An effective dashboard design presents data in a concise, engaging, and powerful way. The presentation of data should not just be visually pleasing. It should also be easy for the target audience to comprehend. In this tutorial, we’ll discuss some ideas on how we can be creative with visualizations for our Power BI dashboard designs.
Card Visuals And Hover Effects For Power BI Dashboard Designs
In the first example, we’ll be placing a card visual on top of a heat map as shown from the image below.
For the second example, we’ll make use of the blank button options in Power BI. We can actually add hover effects on blank buttons. For example, if we hover over this measure, it will display additional information about our data.
Moreover, we can make use of the titles of the visuals. For example, this title indicates “Average Days Taken to Bill The Goods”.
If we hover over this title, it will show us more information like the average, fast, and slow moving percentage of goods.
We can also place a hover effect on a line chart or other charts.
In this example, if we hover over the line chart, it will display additional information.
Creating this is pretty simple and straightforward. The only thing that we should keep in mind is that this only accepts a measure if it’s wrapped around a text function or a text format.
Creating The Hover Effects For Power BI Dashboard Designs
These are all the text measures that I’ve created for the hover effects.
If I click on one text measure, we’ll see that it’s all texts. I even converted the measure that was in the value into a text using the FORMAT DAX function. Otherwise, it won’t accept it.
To create this effect, go to Insert tab, click Buttons, and select Blank.
We can then resize this blank button as shown in the image.
Next, enable the Button Text option.
In this dropdown, the Default state means nothing will happen for this button.
We want to create a hover effect so let’s change it to On hover.
If we want, we can add static texts by putting them in the Button Text field. For example, let’s type ABC here.
If we hover over the blank button, it will display the ABC text.
To make the text dynamic, click the fx button.
Under the Based on field dropdown, we can now select our text measure. For this example, I’ll select the Qty Purchased Text measure.
Click the OK button.
As a result, if we hover over on the blank button, it will now show 48,634.
Modifying The Hover Effect
To make the effect look better, we can enable the Fill, and change the state to On hover.
Then, set the color for the hover state.
Now, if we hover over again on the blank button, its color will also change.
We can also do this on the outline. Enable the Outline, and change the state to On hover.
Then, change the Outline weight to 7.
As you can see, if we hover over the button, the outline becomes thicker.
Let me show you another example on where we can use this blank.
Dynamic Outline Effect On Power BI Dashboard Designs
For this example, we created a calendar type visualization.
Inside this blank button, we added a column chart that shows the created tickets every single day in the month of January.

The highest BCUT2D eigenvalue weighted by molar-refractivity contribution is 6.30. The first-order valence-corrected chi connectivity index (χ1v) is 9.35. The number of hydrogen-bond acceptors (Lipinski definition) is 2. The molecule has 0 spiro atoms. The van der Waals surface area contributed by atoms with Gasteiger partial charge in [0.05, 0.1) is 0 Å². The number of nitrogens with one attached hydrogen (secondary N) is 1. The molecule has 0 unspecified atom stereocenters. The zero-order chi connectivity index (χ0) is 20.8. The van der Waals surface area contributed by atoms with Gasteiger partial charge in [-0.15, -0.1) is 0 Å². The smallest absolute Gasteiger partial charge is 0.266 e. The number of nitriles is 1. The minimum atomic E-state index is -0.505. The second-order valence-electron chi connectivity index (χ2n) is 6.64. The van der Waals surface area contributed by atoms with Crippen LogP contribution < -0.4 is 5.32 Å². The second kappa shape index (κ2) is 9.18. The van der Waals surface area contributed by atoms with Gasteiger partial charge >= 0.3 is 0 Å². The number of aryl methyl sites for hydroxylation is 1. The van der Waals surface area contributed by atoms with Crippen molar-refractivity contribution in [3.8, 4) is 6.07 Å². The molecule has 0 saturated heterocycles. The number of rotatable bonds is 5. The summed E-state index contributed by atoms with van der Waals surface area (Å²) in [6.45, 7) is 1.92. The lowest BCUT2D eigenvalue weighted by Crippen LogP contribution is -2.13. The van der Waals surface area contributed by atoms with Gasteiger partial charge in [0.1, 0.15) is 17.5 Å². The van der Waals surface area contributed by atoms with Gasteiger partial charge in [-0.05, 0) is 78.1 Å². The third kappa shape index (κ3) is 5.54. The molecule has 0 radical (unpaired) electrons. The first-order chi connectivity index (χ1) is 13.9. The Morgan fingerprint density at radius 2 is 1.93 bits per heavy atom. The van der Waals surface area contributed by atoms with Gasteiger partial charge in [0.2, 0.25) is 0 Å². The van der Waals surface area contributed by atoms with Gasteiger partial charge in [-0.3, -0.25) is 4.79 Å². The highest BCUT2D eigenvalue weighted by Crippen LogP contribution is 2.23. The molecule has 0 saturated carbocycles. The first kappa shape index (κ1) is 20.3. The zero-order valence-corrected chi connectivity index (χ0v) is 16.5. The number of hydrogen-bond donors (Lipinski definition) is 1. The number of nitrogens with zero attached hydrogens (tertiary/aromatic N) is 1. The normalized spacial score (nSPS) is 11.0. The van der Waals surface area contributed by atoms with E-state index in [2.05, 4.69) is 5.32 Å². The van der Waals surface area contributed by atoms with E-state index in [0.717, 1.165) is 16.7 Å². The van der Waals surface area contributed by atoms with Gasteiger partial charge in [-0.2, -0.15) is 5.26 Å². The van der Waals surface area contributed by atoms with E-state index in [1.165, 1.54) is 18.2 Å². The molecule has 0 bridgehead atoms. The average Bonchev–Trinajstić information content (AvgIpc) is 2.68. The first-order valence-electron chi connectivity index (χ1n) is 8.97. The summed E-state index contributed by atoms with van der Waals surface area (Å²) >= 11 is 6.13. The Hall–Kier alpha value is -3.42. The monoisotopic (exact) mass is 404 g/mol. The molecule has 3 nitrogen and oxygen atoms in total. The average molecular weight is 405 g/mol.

We also added a card visual, which shows the total amount of tickets issued for the month.
Then, this visual shows the maximum tickets being issued on a particular day.
As you can see, some borders are red and some are white. This is because we added a dynamic measure here to show that whenever we have a peak season, the borders will become red.
This is useful if you are working in a retail environment. As you can see, this type of visual could show us the total number of items we have sold in a particular month, and the highest number of items sold in a particular day.
Now, let’s talk about the outline option that we used in this example.
To create the outline effect, we set the Outline option to Default state.
Click the fx button.
The Format by should be by Rules.
Then, place one measure here.
For the rules, we set it to “If Jan value is equal to 1”, then set the color to red. “If Jan value is equal to 0”, set the color to gray.
This is the If Jan measure. This measure turns the border’s color to red if the number of tickets issued is greater than the average tickets per month. The average number is 100.
As you can see, the border for January is red because the issued tickets were more than 100. On the other hand, the border for the months when the issued tickets are less than 100 is gray.
This is a great way to highlight your peak seasons. You can also use this visual if you work with shipping. You can see that the months with red borders are the peak periods while the gray ones are not.
With this visual, you can allocate your resources and manage the vacations of your employees better.
We’ve discussed adding card visuals, making blank buttons, and creating hover effects on our dashboard designs. These are just some of the ways on how we can be more creative with our Power BI tools.
I would encourage you to try out different things especially if you’re participating in the Power BI Challenges. Refrain from being afraid of what other people might think about your visual as everybody has unique ideas when it comes to dashboarding.
Be creative as you want to be, but also consider the understandability of the presented data.
Until next time,
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